Kelly believes that everyone ought to do national service – although not necessarily of the military kind. “A two-year stint of service is the way to mix the layers of society up, gain the energies of youth for all, and have them begin to repay the 18 years invested in them,” he writes.
Even better if that service is conducted overseas, Kelly says, The amount of money such a program would cost would be repaid a hundred-fold in increased global business skills, decreased war bills because it’s harder to demonise those you’ve lived with, and increases in tourism as young people with a taste for travel want to do more in later years.
It’s a beguiling prospect without a hope of success. The fact is that there are many opportunities for young people to spread their wings – the Peace Corps in the United States, Australia has Australian Volunteers International. No nation is going spend money in forcing youth into these projects which would probably be overwhelmed if they did.
While many would benefit from the opportunity, others could easily end up doing more harm than good. Kelly should be aware there are US politicians who proudly proclaim the fact they have never owned a passport – and get elected on the fact. Closed minds will not necessarily be opened and those with engrained prejudices will inevitably find the experiences that reinforce them.
Having said that, I applaud any initiatives that entice young people to step outside their comfort zones. The Australian Defence Force’s Gap Year Program is an outstanding example. Other opportunities, such as reciprocal work visas for people under a certain age, are in place for some countries and should be expanded.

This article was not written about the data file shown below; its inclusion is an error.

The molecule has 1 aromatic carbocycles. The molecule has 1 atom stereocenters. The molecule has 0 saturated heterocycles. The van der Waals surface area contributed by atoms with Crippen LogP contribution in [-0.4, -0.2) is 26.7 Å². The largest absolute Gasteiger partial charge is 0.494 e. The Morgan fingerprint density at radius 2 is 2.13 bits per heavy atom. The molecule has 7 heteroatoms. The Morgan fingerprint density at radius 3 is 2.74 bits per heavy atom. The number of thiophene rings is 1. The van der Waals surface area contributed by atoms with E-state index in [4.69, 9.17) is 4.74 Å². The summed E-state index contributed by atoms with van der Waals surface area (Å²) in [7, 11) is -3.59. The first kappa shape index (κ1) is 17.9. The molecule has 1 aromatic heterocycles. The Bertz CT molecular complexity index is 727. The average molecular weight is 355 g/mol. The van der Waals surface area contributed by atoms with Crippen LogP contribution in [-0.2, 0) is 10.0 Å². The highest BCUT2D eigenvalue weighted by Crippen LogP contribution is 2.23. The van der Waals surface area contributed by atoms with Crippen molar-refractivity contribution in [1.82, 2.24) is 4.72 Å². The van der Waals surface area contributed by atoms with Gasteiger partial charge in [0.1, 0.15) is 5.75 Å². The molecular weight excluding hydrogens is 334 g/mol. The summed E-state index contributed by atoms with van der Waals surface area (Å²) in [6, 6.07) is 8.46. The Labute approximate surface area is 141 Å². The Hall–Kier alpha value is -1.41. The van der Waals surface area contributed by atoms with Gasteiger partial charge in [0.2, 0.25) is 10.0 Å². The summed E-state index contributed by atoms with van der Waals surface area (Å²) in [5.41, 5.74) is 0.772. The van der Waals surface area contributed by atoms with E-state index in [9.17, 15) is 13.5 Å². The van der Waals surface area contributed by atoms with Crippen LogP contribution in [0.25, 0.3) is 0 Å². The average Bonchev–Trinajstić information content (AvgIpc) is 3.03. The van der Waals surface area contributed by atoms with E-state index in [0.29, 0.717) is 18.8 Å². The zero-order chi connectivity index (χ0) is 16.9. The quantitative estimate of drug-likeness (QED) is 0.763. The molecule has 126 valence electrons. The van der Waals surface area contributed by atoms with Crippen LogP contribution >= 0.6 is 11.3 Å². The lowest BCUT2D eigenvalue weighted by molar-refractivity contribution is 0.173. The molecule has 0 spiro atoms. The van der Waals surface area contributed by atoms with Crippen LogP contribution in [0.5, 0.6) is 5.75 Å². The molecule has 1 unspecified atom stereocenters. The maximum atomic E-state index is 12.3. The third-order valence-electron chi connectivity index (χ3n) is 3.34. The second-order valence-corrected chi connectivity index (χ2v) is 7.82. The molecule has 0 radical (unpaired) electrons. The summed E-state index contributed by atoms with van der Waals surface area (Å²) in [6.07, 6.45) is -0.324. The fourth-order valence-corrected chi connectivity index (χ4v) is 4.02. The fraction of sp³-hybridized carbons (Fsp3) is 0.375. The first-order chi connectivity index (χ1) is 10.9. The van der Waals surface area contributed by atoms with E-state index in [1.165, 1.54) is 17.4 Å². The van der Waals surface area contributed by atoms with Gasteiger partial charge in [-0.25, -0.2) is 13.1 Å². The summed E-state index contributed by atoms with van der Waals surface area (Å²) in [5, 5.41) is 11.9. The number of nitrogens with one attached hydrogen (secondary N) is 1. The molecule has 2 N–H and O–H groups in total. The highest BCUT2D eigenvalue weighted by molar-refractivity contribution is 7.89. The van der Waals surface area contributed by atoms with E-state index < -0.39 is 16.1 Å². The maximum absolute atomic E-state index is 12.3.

One thought that has occurred is giving Australian graduates the opportunity to work off some of their Higher Education Contributions Scheme debts through taking part in a form of national service, perhaps overseas.
It is a great world. I have been blessed with a job that has taken me to many parts of it; with every new country I visit the thirst to see more is increased. One day I will have to stop, or at least slow down, but not yet, not yet.
Even so, I realise this is not for everyone. The stay-at-homes – and those who are content with a trip to Bali or Mexico every couple of years – can still be valuable members of their home communities.
So let’s have more and varied ways of encouraging young people to travel – without compulsion.